Picture“The Angel Appearing to the Shepherds” by Rembrandt

Posted by Andy Sabaka

This is the third in a series of poems to prepare our hearts for Christmas.
​The fist one on Zechariah can be found here, and the second on Mary is here.

The Shepherds
The shepherds were usually found on the outskirts of King David’s city,
Which most of the residents of Bethlehem preferred, for, you see,
Shepherds were not highly regarded, but rather rejected by those
Who thought themselves better and looked down their nose
At those seen below them – those who smelled of the earth,
Who took care of the rams, as well as the ewes giving birth
To lambs, though the townspeople would need those young sheep
To atone for all the laws they’d each failed to keep.
The shepherds knew little of what happened in town,
So they’d not heard the murmurings going around
About a pregnant young girl and her fiancé who’d arrived
At the doorstep of the town inn, where they’d been promptly denied
A room. “We’re all full,” the innkeeper had wearily relayed,
But he pointed them to a stable where others had stayed –
Those who, also, for the census had come,
And packed in the city as tight as a drum.
The shepherds also did not hear how Mary had cried
At the pains of birth, with Joseph by her side,
Who was almost as scared as his young wife,
Until the moment their baby took his first breath of life.
Then Jesus cried like any other infant, while his parents gazed,
Looking for signs of the promise Gabriel had made.
But nothing miraculous happened – he had no halo of light –
And like most newborn babies, he stayed awake through the night.
Conditions in the stable were certainly not the best,
But Joseph found a manger where their baby could rest.
So the shepherds had not heard the gossip in the town’s streets and alleys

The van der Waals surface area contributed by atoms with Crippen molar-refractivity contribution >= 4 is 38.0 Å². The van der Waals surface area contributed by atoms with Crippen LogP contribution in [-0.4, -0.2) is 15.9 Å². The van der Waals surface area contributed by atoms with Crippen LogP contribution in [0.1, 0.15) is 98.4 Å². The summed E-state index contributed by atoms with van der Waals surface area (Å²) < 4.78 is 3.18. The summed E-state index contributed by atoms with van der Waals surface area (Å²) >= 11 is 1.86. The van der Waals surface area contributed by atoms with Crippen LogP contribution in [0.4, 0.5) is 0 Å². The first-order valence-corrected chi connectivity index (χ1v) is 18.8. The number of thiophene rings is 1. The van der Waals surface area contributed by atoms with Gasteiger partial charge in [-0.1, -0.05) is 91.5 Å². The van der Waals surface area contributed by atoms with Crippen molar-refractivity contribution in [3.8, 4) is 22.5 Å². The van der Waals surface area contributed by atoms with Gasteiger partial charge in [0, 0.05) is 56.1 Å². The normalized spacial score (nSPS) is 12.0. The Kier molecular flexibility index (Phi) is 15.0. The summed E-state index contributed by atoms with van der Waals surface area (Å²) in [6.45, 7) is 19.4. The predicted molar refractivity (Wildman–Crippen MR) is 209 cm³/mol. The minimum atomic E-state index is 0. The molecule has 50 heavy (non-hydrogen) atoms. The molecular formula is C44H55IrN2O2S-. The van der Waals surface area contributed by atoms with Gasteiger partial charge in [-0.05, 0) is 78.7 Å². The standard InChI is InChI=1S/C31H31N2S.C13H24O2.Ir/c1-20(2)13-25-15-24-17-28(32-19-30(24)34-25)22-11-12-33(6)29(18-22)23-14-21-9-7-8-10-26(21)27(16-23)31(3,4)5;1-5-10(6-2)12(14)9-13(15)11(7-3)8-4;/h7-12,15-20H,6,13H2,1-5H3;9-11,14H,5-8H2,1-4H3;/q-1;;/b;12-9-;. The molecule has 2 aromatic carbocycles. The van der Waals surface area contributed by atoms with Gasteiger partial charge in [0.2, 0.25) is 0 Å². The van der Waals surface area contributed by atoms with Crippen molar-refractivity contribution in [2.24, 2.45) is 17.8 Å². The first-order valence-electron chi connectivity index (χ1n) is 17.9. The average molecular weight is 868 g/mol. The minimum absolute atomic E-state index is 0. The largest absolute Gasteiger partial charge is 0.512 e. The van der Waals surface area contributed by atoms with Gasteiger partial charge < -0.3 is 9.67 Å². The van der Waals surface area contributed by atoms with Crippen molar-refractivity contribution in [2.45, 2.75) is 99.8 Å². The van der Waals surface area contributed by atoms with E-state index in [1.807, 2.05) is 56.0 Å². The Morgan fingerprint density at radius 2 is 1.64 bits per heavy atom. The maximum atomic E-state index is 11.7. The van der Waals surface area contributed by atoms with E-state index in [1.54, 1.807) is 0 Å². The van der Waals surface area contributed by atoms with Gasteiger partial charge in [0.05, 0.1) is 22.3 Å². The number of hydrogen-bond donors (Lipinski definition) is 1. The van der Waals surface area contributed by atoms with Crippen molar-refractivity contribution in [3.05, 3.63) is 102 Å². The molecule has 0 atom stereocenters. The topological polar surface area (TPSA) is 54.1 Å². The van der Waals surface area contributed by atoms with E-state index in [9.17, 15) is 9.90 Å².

Nor had the sound of Mary’s tears reached into their valley
Yet another sound pierced their silent hillside,
Filling them with fear as their sheep scattered to hide.
In a moment, the night sky ignited like dry branches of pine,
And an angel of the Lord appeared engulfed in rays of sunshine.
He calmed their fears as he proclaimed, “Fear not, for behold,
I bring you good news – the kind of which the prophets foretold.
News for all people. For unto you on this day
Down in David’s city, just a short run away,
A Savior has been born. He is the promised Messiah,
Christ the Lord, the Redeemer, and every nations’ desire.
Now, I give you this sign so you can find where he now lays:
He is wrapped in swaddling cloths, resting in a manger for hay.”
Then suddenly that one angel was joined by innumerable others,
And the heavenly host filled up and then covered
The entire night sky with their heavenly wonder,
And the shepherds heard what first sounded like thunder,
As each angel voiced united, and shouted wildly,
“Glory to God in the highest heaven, and let there be
Peace on the earth, for God has chosen to bless
And cause his great favor on men and women to rest.”
The angels left as quick as they had arrived
And silence returned to the whole countryside.
Then one shepherd’s voice spoke into the quiet darkness:
“Hurry! Let’s go to Bethlehem and see all of this –
This wonderful thing, this miraculous infant,
That God has chosen to tell us he sent.”
So they ran with haste, ignoring the stares
Of those who wondered why they were there.
Soon they met the baby’s surprised mother and father,
And found  the newborn king, asleep in a manger.
“Just like the angel said,” they reverently whispered,
Bowing before this miracle and mystery.
They told all who would listen to their wonderful story,
Of angels and mangers and the fact that God’s glory
Had come to earth wrapped in humble human flesh,
And that men such as them were the first to bow at his crèche.
So while Mary and Joseph had found no halo around Jesus’ head
God had sent a group of astonished shepherds instead.
And the wonder on their faces and the way that they bowed,
Confirmed Gabriel’s message and reminded Mary how
The Lord had been clear that it was the humble and poor he’d set apart.
And it was these thoughts she turned over, pondering them in her heart.
Let the sweet scent of theses candles remind us how bad we stink,
Just like those poor shepherds, no matter how much we think
We deserve to be invited to meet Christ at the stable.
Instead it’s only grace that calls and enables
Filthy sinners like us to have heavenly insight
Break into the darkness of our faithless night.
Like Mary, let us ponder these wonderful things
That surrounded the miraculous birth of our King.
And like the shepherds, let us run to bow before Jesus,
And then tell everyone who’s wiling to hear us,
That the Savior is born! Salvation is here!
The God of the universe became small and came near.